Specialty Tools Make the Locksmith’s Job Easier

Here’s a first look at some of the newest tools for the automotive locksmith.


 

 

Sometimes I wonder if other trades have as many specialty tools as automotive locksmiths. It seems like every time that you turn around there are a dozen new tools out there that you either can’t live without, or would make my life a lot easier. Since the automotive industry is changing so rapidly, I guess new specialty tools are just the price of admission to work in such a lucrative field. I probably should consider myself lucky; a friend of mine specializes in automotive electronics and he spends thousands of dollars each year staying up to date!

Let’s take a quick look at just a few of the new tools that are now on the market for automotive locksmiths.

GM Flip-Key Tools

The new side-milled GM lock system, known as the “Flip-Key” system, made its debut on the 2010 Camaro, but it has rapidly spread to most of the new GM vehicles. So far, it is also in use on the Chevrolet Equinox, Cruze, and Volt, Buick Lacrosse, Allure and Regal, GMC Terrain and the Cadillac SRX. In a few years this may well be the “standard” GM lock system. The system is manufactured by Strattec and they have already introduced two new specialty tools for servicing these new locks.

Most of the new flip-key door locks incorporate a clutch that will allow the lock to “free-wheel” if too much force is applied. The clutch consists of a rubber buffer and a pin that locks the cylinder into place. The end of the pin is also attached to the lock pawl. If someone attempts to “force rotate” the door lock, the pin is compressed into the rubber pad, which releases the cylinder to turn. At the same time, the pin disengages the lock pawl so that the lock can rotate without unlocking the door.

Assembling the door lock can be tricky because you have to hold several parts in place as you drive in the roll-pin that secures the lock pawl to the lock plug. In addition, the lock pawl can be installed in two different ways, only one of which is correct.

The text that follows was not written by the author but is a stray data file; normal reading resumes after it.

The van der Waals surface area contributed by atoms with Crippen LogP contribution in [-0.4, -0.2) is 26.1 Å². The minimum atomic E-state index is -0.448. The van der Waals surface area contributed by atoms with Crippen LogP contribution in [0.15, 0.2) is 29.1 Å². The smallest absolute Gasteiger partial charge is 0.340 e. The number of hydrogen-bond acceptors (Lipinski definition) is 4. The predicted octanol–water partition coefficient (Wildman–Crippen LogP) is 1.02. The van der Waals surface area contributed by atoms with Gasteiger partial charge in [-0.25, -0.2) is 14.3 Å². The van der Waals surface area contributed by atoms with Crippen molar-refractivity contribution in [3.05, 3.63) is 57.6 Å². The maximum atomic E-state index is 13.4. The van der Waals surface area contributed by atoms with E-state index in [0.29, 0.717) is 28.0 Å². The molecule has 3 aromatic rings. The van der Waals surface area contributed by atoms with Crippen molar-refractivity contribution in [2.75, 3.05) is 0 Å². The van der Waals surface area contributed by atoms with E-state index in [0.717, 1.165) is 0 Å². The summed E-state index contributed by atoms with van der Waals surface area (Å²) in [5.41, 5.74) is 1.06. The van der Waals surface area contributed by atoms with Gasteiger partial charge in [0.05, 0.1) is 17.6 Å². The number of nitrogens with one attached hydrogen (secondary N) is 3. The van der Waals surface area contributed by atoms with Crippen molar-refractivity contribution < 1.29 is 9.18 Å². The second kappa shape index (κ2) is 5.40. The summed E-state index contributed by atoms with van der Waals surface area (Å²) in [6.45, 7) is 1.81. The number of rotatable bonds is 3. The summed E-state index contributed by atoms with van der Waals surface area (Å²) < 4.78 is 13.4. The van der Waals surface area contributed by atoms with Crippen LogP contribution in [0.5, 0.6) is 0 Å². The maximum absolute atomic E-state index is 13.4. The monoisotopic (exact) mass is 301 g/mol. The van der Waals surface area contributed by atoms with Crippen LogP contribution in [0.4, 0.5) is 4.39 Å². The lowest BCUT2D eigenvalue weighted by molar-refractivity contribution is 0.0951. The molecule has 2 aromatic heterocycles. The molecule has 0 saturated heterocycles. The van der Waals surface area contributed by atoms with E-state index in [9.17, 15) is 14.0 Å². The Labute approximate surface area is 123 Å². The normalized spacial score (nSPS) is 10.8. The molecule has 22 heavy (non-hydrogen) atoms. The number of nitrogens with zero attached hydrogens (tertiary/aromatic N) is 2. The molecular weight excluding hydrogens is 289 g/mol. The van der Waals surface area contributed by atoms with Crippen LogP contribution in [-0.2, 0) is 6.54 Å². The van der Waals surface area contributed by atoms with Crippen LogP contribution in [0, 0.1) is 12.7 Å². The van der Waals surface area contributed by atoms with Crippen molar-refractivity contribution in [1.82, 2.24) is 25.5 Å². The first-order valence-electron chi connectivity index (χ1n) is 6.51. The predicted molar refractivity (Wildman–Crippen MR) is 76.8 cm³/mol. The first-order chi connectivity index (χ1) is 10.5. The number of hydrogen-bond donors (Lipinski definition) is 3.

The Free-Wheeling Door Lock Fixture, Strattec Part # 7017698, makes the job easy. All you have to do is to slide the various components into place in the fixture and then clamp the whole thing in a vise. Then you can drive the roll-pin into place easily in the correct position without having to hold all of the parts together. The tool is made in such a way that if you have assembled the lock incorrectly, the hole for the roll-pin will not be accessible.

The new “Flip-Keys” from GM are very similar to other “switchblade” keys that have been in use for quite some time. When the button on the fob is depressed, the key blade snaps out and into position. After using the key, the button can be pressed again and the key can be folded back into the fob. The key blade itself can be replaced without having to buy a new fob. This is important because the blades are designed to break off if too much pressure is applied to the key. This is a safety feature to help prevent injuries in a collision. It is also a nuisance if the owner tries to use the key to pry on something like a can of paint. Replacement blades are available from Strattec in a package of five blades and five roll-pins (P/N 5915037).

To help in changing out the blade, Strattec also provides the “Flip-Key Fixture.” part number 7017699. This tool will safely hold the key fob and blade in the correct position for you to drive the roll-pin into or out of position. This pretty much eliminates the possibility of damaging the key fob while changing the blade. This fixture will work on any of the current crop of GM Flip-Key fobs as well as the fob that was used on the Saturn Astra.

For more information, contact your local locksmith distributor or Strattec,
telephone 414-247-3333, web site
http.aftermarket.strattec.com.

“GM High-Security Locks” DVD

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